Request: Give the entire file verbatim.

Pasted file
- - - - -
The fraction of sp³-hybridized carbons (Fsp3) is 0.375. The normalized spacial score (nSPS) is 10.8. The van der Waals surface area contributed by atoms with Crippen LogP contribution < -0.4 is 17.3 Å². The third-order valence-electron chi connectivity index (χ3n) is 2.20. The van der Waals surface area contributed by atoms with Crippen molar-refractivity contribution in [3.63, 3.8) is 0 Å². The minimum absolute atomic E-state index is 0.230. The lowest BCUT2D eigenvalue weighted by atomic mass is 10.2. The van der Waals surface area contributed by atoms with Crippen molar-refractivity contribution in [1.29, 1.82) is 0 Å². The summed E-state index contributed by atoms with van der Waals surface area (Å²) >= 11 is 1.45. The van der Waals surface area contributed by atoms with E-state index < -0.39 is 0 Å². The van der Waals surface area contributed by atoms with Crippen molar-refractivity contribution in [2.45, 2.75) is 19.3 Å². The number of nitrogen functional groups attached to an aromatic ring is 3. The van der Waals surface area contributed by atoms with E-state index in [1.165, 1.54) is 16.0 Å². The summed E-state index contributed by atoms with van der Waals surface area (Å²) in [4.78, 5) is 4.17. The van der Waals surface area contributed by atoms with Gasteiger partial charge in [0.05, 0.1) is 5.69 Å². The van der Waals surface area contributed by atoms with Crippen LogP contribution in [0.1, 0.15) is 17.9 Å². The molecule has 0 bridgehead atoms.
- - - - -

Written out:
The fraction of sp³-hybridized carbons (Fsp3) is 0.375. The normalized spacial score (nSPS) is 10.8. The van der Waals surface area contributed by atoms with Crippen LogP contribution < -0.4 is 17.3 Å². The third-order valence-electron chi connectivity index (χ3n) is 2.20. The van der Waals surface area contributed by atoms with Crippen molar-refractivity contribution in [3.63, 3.8) is 0 Å². The minimum absolute atomic E-state index is 0.230. The lowest BCUT2D eigenvalue weighted by atomic mass is 10.2. The van der Waals surface area contributed by atoms with Crippen molar-refractivity contribution in [1.29, 1.82) is 0 Å². The summed E-state index contributed by atoms with van der Waals surface area (Å²) >= 11 is 1.45. The van der Waals surface area contributed by atoms with E-state index < -0.39 is 0 Å². The van der Waals surface area contributed by atoms with Crippen molar-refractivity contribution in [2.45, 2.75) is 19.3 Å². The number of nitrogen functional groups attached to an aromatic ring is 3. The van der Waals surface area contributed by atoms with E-state index in [1.165, 1.54) is 16.0 Å². The summed E-state index contributed by atoms with van der Waals surface area (Å²) in [4.78, 5) is 4.17. The van der Waals surface area contributed by atoms with Gasteiger partial charge in [0.05, 0.1) is 5.69 Å². The van der Waals surface area contributed by atoms with Crippen LogP contribution in [0.1, 0.15) is 17.9 Å². The molecule has 0 bridgehead atoms.